In the class II region of the major histocompatibility complex (MHC), four genes implicated in processing of MHC class I-presented antigens have been described. Two of these (TAP1 and TAP2) code for endoplasmic reticulum membrane transporter proteins and the other two (LMP2 and LMP7) for proteasome subunits. These genes are polymorphic, although much less so than classical MHC class I and II genes. There is controversy concerning the possible functional implications of this variation. Population genetics is one of the means of investigating the evolutionary and functional significance of genetic polymorphisms; however, few populations have been analysed with respect to TAP and LMP diversity. We present here the polymorphism of TAP1, TAP2, LMP2 and LMP7 genes in the Kaingang and Guarani Amerindian tribes, and in the Caucasoid population of the Brazilian State of Paraná. Allele frequencies found in the Caucasoids were close to those described for similar populations. Amerindians had a somewhat more restricted polymorphism, and allele and haplotype frequencies differed greatly between the two tribes. Overall linkage disequilibrium (LD) between the four genes was low in the Caucasoids, but high in the Amerindians, for which significant LD was seen for all informative pairs of loci. Comparing results of this and previous studies we observed that, whenever significant LD occurs in non-Amerindians, it tends to be similar in the different ethnic groups. While this might be interpreted as evidence of co-evolution of genes in the TAP-LMP region, the high haplotypic diversity in all populations and low LD in non-Amerindians indicate absence of co-evolution of the different genes. Distributions of allele and genotype frequencies are consistent with the hypothesis of selective neutrality. We conclude that genetic polymorphism of the human TAP and LMP genes and haplotypes is of little, if any, functional significance. [source]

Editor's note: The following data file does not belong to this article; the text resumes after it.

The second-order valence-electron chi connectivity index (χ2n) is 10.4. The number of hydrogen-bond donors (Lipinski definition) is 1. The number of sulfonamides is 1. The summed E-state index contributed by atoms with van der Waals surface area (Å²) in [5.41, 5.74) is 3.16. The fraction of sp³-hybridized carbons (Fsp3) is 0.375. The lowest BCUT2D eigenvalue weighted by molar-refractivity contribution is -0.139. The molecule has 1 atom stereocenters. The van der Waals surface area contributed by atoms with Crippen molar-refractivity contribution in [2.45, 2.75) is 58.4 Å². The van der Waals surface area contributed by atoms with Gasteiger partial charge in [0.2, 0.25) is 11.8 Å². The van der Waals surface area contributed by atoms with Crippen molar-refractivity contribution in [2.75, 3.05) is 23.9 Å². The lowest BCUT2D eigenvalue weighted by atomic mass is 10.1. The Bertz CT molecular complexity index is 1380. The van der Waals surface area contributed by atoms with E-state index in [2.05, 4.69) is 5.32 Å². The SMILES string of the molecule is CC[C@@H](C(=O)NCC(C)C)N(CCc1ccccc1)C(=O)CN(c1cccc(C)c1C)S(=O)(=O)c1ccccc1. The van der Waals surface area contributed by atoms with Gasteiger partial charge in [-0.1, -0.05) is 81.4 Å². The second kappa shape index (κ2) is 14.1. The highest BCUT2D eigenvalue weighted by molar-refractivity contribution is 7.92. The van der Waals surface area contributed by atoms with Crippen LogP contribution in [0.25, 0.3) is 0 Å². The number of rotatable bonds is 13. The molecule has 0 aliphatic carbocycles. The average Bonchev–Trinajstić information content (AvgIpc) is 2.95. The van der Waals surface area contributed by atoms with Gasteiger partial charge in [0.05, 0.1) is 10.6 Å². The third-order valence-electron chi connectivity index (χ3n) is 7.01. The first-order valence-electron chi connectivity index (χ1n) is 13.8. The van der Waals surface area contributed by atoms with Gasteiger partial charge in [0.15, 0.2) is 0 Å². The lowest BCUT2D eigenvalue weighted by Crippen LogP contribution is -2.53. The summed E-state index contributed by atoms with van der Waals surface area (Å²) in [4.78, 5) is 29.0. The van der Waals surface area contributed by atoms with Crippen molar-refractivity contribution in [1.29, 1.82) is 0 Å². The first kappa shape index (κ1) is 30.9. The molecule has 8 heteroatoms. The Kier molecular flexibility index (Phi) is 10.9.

Genomic structure and gene order of swine chromosome 7q1.1,q1.2

M. Tanaka